“The correspondence courses, seminar instructors, webinars, and online courses keep us current with industry updates, changes to any codes, standards, and industry best practices. I am also a fan of the informal interpretations and often refer Authorities Having Jurisdiction (AHJs) to use the resource available to them when there is a technical question that requires guidance in interpreting the codes. I used many of the AFSA resources that were available to me to develop our employee handbook, safety manual, and other similar tools. All these were great resources to anyone who is working through developing similar business manuals. We remain involved in the local chapter where we work aggressively to promote legislation that benefits our business and helps promote public safety and oppose legislation that is detrimental to our industry.”
What is your favorite AFSA and/or AFSA convention memory? Sebastiani: “The 31st AFSA national convention in 2012, in Kona, Hawaii.”
Tillmann: “My apprentices winning the AFSA National Apprentice Competition in Orlando (2005); Hawaii (2012); and Washington, DC in (2018). Words can not describe the pride and huge, uplifting feeling of this accomplishment.”
Cox: “There are so many to choose from! I believe one of the first conventions I attended was at the Desert Ridge Resort near Phoenix. I was blown away by the exhibits and classes presented. I think we have gotten a little desensitized through the years and probably sometimes take the grandness of AFSA’s national events a bit for granted.”
What is the most significant change you’ve seen in AFSA or the industry during your time? Sebastiani: “For the industry as a whole, new technologies and product advancements, as well as stricter and expanded regulations and codes.”
Tillmann: “Technology advancements that make performance and installation of fire sprinkler systems better and more efficient. The changes in how you receive and send drawings and submittals – everything was physically picked up or mailed and in three-ring binders. Drawings were hand drawn. Now, everything is in CAD, BIM, and transferred electronically. AFSA keeping stride with this technology and educating both the contractors and the public and AHJs.”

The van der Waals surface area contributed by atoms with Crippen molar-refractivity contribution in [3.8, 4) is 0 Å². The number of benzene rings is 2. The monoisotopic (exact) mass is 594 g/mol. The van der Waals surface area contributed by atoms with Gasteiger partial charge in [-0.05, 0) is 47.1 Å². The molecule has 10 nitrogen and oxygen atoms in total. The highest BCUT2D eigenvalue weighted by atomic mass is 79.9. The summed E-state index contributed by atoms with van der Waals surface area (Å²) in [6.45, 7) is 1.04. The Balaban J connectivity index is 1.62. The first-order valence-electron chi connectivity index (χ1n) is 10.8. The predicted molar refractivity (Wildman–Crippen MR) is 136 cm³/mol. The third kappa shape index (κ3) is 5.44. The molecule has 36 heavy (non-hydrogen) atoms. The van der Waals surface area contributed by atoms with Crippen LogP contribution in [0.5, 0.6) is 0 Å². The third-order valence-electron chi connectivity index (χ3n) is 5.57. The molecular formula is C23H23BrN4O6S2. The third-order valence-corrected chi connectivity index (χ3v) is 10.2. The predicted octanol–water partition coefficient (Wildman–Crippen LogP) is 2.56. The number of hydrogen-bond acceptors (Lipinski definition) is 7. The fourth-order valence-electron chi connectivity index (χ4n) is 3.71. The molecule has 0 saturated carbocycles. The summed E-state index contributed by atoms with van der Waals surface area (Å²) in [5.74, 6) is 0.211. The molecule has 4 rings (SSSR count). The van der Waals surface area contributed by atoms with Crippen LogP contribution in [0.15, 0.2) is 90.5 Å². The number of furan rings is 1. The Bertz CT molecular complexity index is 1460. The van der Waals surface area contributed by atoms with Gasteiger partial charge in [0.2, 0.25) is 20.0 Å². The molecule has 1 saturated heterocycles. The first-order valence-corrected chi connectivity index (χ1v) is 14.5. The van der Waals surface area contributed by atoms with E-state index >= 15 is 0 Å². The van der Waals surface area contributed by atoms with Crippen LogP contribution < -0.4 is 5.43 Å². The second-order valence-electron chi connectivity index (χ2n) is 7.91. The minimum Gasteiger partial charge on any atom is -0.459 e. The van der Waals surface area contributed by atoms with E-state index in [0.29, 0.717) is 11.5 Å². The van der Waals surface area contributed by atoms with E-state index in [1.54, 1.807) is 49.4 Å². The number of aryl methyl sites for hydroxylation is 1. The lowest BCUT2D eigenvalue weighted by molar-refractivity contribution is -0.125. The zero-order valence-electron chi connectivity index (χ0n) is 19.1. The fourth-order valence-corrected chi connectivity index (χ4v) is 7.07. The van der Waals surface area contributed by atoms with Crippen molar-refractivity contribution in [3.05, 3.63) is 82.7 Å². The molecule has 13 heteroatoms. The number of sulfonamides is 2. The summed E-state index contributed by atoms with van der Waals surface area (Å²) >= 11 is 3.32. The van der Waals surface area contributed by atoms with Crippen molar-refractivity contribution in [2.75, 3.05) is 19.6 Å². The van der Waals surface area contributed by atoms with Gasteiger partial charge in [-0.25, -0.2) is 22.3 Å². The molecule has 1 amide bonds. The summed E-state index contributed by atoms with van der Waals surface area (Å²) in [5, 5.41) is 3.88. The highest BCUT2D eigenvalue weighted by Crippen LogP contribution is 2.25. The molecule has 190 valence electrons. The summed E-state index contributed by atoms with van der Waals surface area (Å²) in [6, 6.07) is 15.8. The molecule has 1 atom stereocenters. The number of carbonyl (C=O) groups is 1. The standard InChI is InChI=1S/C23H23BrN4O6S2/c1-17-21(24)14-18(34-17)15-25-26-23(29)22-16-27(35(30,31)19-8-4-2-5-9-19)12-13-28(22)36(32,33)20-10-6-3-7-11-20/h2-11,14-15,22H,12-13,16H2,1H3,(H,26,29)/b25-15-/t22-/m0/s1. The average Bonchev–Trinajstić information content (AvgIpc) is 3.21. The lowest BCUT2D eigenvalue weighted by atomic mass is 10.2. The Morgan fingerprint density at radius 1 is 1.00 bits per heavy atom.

Cox: “It’s been thrilling to see young people being drawn into our industry. The NextGen Initiative group is new, and we have recently stated a group in Florida. That group is comprised of brilliant young men and women who are eager to learn, but also have the energy and drive to pioneer visions that we’ve never dreamed of. The technical aspects of our industry continue to evolve and become more and more sophisticated.
“One of the most exciting things for me to see is our recent involvement in legislation. Going to Washington, DC as an industry is going to bring about powerful results for our industry.”
What’s the key ingredient to your success? Sebastiani: “Integrity, hard work, quality service, and being knowledgeable about your trade.”
Tillmann: “Always give the customer quality, treat your employees well, and work hard.”
Cox: “Our company motto, which is on a sign in our longest hallway, is “Do the right thing. Our employees are empowered to make those kinds of decisions themselves. Whether that is employee to employee, with our peers, with our customers, with our suppliers, or other subcontractors, people have come to know that it’s what they can consistently expect from Cox Fire Protection.”
If I weren’t working in fire protection, I would be… Sebastiani: “I would still in the construction industry in some fashion, as a designer, project manager or contractor.”
Tillmann: “I would more than likely be working for an architectural firm.”
Cox: “My favorite thing today is being a grandpa. If only I could only figure out a way to make a living doing that!”
Happy Anniversary! AFSA looks forward to celebrating with more members! Recognition in Sprinkler Age will be done in five-year anniversary increments and is available to all membership types.